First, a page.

Operating Dev

Blurring the line between software development and operations

Operating Dev - Blurring the line between software development and operations

Staging your success or failure?

Image from http://blogs.msdn.com/b/seliot/archive/2011/06/23/testing-in-production-tip-a-common-and-costly-technical-malpractice.aspx“We are a small team,” said Otto, the CEO of a promising startup in the social media space, “and we let development to deploy changes directly on production.”

“We don’t have much custom development,” said Pam, the IT manager at a small manufacturing shop in the cosmetics industry, “and we mostly do integrations with our ERP. There is no need for a staging environment.”

“We hire the best developers and our code is fully unit tested,” says Rupmeet, who manages a team of seven developers working on an analytics product in the cloud, “thus we don’t have problems deploying directly in production.”

The above is just a few examples of excuses I have heard from people when asked if they maintain a staging/pre-production environment where they test their updates before pushing changes to production. Can you really get away without staging your changes in an environment that is a close copy of production and simply pushing them to production? The answer is, “It depends.”

It depends how tightly coupled your code/systems are – would a change in one place have a trickle effect in many others?

It depends on the cost of pushing a regression into production – are you risking an outage or loss of data with the change?

It depends on the investment you’re willing to put to pro-actively prevent regressions – both manual tests and development of automation.

It depends on your user base and their threshold for BS – you might be able to pay your regression cost in instalments over time if you don’t need to do extensive testing upfront and handle issues as they come, letting the users experience some pain in the proces.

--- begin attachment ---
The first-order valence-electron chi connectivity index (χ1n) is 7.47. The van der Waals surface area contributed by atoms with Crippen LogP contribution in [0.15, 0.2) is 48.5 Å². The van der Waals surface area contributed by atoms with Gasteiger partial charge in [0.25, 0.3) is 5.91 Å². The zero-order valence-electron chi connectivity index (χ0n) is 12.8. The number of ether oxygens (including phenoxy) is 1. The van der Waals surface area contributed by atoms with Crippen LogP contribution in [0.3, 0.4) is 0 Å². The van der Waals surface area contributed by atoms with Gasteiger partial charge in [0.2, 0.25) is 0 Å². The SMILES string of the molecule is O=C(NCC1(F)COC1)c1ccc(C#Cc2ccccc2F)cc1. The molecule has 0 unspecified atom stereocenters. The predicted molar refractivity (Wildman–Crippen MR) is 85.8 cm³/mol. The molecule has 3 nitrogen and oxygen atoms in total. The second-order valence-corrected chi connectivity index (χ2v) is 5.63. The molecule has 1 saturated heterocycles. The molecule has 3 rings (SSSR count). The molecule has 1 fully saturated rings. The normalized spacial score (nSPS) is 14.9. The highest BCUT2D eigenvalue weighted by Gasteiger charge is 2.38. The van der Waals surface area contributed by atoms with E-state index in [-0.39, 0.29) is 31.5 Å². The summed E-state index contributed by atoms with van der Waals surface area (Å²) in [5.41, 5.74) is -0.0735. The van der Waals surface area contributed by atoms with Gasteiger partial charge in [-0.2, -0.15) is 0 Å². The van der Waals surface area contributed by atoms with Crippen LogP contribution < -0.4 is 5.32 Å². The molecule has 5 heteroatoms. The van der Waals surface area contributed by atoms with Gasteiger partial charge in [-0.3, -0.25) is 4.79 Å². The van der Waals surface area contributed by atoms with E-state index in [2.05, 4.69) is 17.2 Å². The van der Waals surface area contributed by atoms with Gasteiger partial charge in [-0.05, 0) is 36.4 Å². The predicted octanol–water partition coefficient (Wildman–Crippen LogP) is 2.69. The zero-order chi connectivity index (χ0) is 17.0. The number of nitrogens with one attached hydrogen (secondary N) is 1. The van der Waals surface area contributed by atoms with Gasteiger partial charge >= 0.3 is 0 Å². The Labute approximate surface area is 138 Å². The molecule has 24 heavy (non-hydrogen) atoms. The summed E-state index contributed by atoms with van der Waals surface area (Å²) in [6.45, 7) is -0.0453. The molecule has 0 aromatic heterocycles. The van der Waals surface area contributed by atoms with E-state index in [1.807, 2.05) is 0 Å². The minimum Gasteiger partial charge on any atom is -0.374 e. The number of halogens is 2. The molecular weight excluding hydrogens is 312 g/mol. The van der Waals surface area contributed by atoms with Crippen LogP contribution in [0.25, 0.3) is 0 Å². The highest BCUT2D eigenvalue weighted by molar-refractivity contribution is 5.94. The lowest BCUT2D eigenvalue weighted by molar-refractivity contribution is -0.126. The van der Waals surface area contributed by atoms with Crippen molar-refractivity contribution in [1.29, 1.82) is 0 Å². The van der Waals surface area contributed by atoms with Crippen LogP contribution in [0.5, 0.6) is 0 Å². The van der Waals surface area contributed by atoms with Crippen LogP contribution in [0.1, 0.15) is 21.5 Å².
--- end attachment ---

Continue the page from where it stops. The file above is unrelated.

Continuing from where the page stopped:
It depends on your tolerance to technical debt and willingness to pay some of it out over time or all at once.

At the end, the question how much testing is enough before pushing upgrades to production is a question of investment, loss and profit and there is no one size fits all solution. But with the availability of cloud computing and IaaS or PaaS solutions like AWS and Heroku, where you pay what you use and is relatively easy to setup a new environment, there is almost no excuse for not creating one or more staging environments and testing the changes before they go into production.

  • BigJohn says:

    Spot on Kima.
    It is so easy to trip up during installation/roll out. Just recently a quick test from a colleague spotted a flaw that would have brought down one of my production databases. A frustrating day fixing it but the end result was far far better for it.

    April 16, 2013 at 8:10 am
    • kima says:

      Thanks for taking the time to read and share your experience John. I am happy to hear you averted a potential disaster in your case. When running production in the cloud the incentive to prepare a cloned staging or pre-production environment that is only used when needed is there – people just need to accept that doing testing on it should be part of the regular release procedure.

      April 19, 2013 at 12:57 am

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